Daniel: I think the performers who want to stand on our stage are looking for a very social experience. There are a bunch of reasons but you have really direct contact with the people. Because of the entourage, it is also less serious here. It is not a white cube. So you can really get more responses from the viewers who feel more free in this kind of surrounding.
Photo by Iris Bergman
-The Performance Bar believes strongly in non conformity. As nonconformity becomes the norm in the performance bar, how do you think the bar is helping the real world in breaking boundaries and social structures?
Daniel: Me being a child of the baby boomer generation in the eighties, I really had a lot of free influences. The childrens tv programs were super artistic and weird in those days. I really feel like people with crazy and weird ideas were raised with this medium. So it really did influence me. In a sense, I was already confronting social norms from a very young age.
We describe this bar as sort of a massage for the mind. We get people who have serious jobs that appreciate having a place they can come and relax on a Friday. We try to influence the outside world, in that sense. We have a party called Pas de Pantalon which is a party where everyone needs to come in their underwear or even naked. It’s a really big success and it is always sold out. People tell me that it is really liberating to be in a space where one can be more sensual without being harassed. We have a super high standard so we double check everyone for the reason why they want to come to this party. If people are made to feel uncomfortable by someone, we talk about it right away and get things straight. I am really happy that we can do this. This bubble that we create is not something that not only brews here but people can take their inspiration somewhere else and so it spreads. It is very real, things that happen here.
Photo by Iris Bergman
-The Performance Bar is an initiative under the art institution WORM. How did you think WORM has shaped Rotterdam as it plays a major role in the current avant garde art scene here?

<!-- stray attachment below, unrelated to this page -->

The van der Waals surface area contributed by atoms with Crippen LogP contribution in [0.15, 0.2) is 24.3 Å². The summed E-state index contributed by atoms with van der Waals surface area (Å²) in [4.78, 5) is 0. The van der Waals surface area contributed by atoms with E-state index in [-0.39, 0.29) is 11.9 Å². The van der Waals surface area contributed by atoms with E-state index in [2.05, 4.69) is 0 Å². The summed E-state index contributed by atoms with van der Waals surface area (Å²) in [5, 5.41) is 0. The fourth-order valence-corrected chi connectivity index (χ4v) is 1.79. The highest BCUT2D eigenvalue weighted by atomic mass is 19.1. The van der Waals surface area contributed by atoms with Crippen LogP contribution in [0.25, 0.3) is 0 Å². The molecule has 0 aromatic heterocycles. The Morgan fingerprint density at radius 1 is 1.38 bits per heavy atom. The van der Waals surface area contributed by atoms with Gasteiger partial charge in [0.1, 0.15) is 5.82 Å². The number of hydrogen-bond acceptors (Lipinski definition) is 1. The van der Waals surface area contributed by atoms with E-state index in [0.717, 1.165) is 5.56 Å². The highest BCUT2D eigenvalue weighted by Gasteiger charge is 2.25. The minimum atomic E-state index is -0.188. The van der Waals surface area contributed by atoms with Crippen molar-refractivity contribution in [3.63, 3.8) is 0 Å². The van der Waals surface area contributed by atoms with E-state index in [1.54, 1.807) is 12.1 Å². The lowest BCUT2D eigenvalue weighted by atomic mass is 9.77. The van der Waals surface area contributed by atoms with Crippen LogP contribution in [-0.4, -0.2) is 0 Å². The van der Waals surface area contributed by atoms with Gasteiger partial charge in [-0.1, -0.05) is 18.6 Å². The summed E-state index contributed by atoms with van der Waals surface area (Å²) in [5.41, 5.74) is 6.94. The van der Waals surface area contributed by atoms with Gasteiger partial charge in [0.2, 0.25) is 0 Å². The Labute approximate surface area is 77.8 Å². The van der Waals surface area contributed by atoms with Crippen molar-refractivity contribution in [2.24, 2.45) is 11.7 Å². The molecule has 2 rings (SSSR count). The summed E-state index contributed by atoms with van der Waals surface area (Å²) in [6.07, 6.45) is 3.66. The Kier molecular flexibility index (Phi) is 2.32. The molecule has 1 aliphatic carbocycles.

Daniel: I know WORM from the start. I think it plays a huge role as of now but it started with supporting the weirdo arts and culture scene here. There were some really clever people who were good at showing that it was important and pushed to get some subsidy for the initiative. Gradually, it became a space where that is inclusive for artists that might otherwise not find a place. There are many people who are excluded from certain art venues, maybe because the rules are too stiff for them or the entourage is too much. WORM is a place where you can freely experiment and nowadays it is getting a lot of recognition for it. In a way, the experimental feeling of worm is like a treasure to the Performance Bar.
-I have heard that Rotterdam is known for its underground music scene and the art scene is less commercial than other cities in the Netherlands. However, some are concerned that the underground scene is slowly fading away as gentrification increases. Do you feel it yourself?
Daniel: The underground scene has definitely been fading away. But it also has been replaced with a lot of young spirited people who do interesting stuff with the same energy but operate less underground. I think this vibe in this city has been growing but the cultural scene is still being controlled very much old people by that have no real clue about what is actually going on here. It would be nice if the government would really acknowledge the quality more because they are talking about ‘grassroots movements’ but in the end the big institutes get all of the money.
The gentrification can be really ugly sometimes. I think the day we see a Mcdonalds here open on the streets where the Performance Bar is situated, will be the day when I cry.
Photo by Iris Bergman
-What does The Performance Bar have in store for the future?
Daniel: The Pas de Pantalon has been planned. We are starting a two year program so we don’t have a lot of events planned but we have our fourth year anniversary coming up. On this event, we will launch a virtual performance bar. A platform where performers will be able to create digital art/performances online. So it would be really cool if people from Japan could watch and create performances as well. We are making a showcase for this and hopefully build on it. It is going to be called the pre-formance bar. We have a passion for using this space for digital art, hopefully becoming a little spaceship one day and fly away.
text Ayana Waki
This transformable stage/bar blurs the boundaries between café and theatre, bar and stage, artist and audience. The Performance Bar presents all kinds of acts that span across the categories of art and entertainment.